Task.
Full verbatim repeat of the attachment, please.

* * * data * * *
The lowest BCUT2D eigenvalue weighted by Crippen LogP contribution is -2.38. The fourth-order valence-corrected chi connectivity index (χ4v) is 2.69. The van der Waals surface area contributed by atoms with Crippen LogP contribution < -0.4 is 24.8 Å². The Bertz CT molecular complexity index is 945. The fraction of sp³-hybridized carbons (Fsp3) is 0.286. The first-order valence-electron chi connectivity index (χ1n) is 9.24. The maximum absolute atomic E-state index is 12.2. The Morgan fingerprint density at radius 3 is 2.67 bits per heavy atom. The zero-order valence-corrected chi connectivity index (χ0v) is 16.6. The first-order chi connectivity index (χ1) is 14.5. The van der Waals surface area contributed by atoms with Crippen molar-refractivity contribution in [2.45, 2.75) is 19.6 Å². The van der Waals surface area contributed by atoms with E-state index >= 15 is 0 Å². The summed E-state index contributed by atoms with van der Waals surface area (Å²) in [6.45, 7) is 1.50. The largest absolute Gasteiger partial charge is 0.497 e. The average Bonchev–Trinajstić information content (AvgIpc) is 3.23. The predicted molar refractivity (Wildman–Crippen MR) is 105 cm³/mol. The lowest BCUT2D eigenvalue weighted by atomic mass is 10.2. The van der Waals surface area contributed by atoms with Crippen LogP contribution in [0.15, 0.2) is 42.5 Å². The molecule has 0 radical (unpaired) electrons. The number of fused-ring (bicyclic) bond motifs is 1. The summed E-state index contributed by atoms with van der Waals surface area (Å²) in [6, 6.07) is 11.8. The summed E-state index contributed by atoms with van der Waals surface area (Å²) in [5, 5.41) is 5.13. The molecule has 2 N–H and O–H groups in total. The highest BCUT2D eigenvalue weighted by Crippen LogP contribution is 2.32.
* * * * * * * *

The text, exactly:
The lowest BCUT2D eigenvalue weighted by Crippen LogP contribution is -2.38. The fourth-order valence-corrected chi connectivity index (χ4v) is 2.69. The van der Waals surface area contributed by atoms with Crippen LogP contribution < -0.4 is 24.8 Å². The Bertz CT molecular complexity index is 945. The fraction of sp³-hybridized carbons (Fsp3) is 0.286. The first-order valence-electron chi connectivity index (χ1n) is 9.24. The maximum absolute atomic E-state index is 12.2. The Morgan fingerprint density at radius 3 is 2.67 bits per heavy atom. The zero-order valence-corrected chi connectivity index (χ0v) is 16.6. The first-order chi connectivity index (χ1) is 14.5. The van der Waals surface area contributed by atoms with Crippen molar-refractivity contribution in [2.45, 2.75) is 19.6 Å². The van der Waals surface area contributed by atoms with E-state index >= 15 is 0 Å². The summed E-state index contributed by atoms with van der Waals surface area (Å²) in [6.45, 7) is 1.50. The largest absolute Gasteiger partial charge is 0.497 e. The average Bonchev–Trinajstić information content (AvgIpc) is 3.23. The predicted molar refractivity (Wildman–Crippen MR) is 105 cm³/mol. The lowest BCUT2D eigenvalue weighted by atomic mass is 10.2. The van der Waals surface area contributed by atoms with Crippen LogP contribution in [0.15, 0.2) is 42.5 Å². The molecule has 0 radical (unpaired) electrons. The number of fused-ring (bicyclic) bond motifs is 1. The summed E-state index contributed by atoms with van der Waals surface area (Å²) in [6, 6.07) is 11.8. The summed E-state index contributed by atoms with van der Waals surface area (Å²) in [5, 5.41) is 5.13. The molecule has 2 N–H and O–H groups in total. The highest BCUT2D eigenvalue weighted by Crippen LogP contribution is 2.32.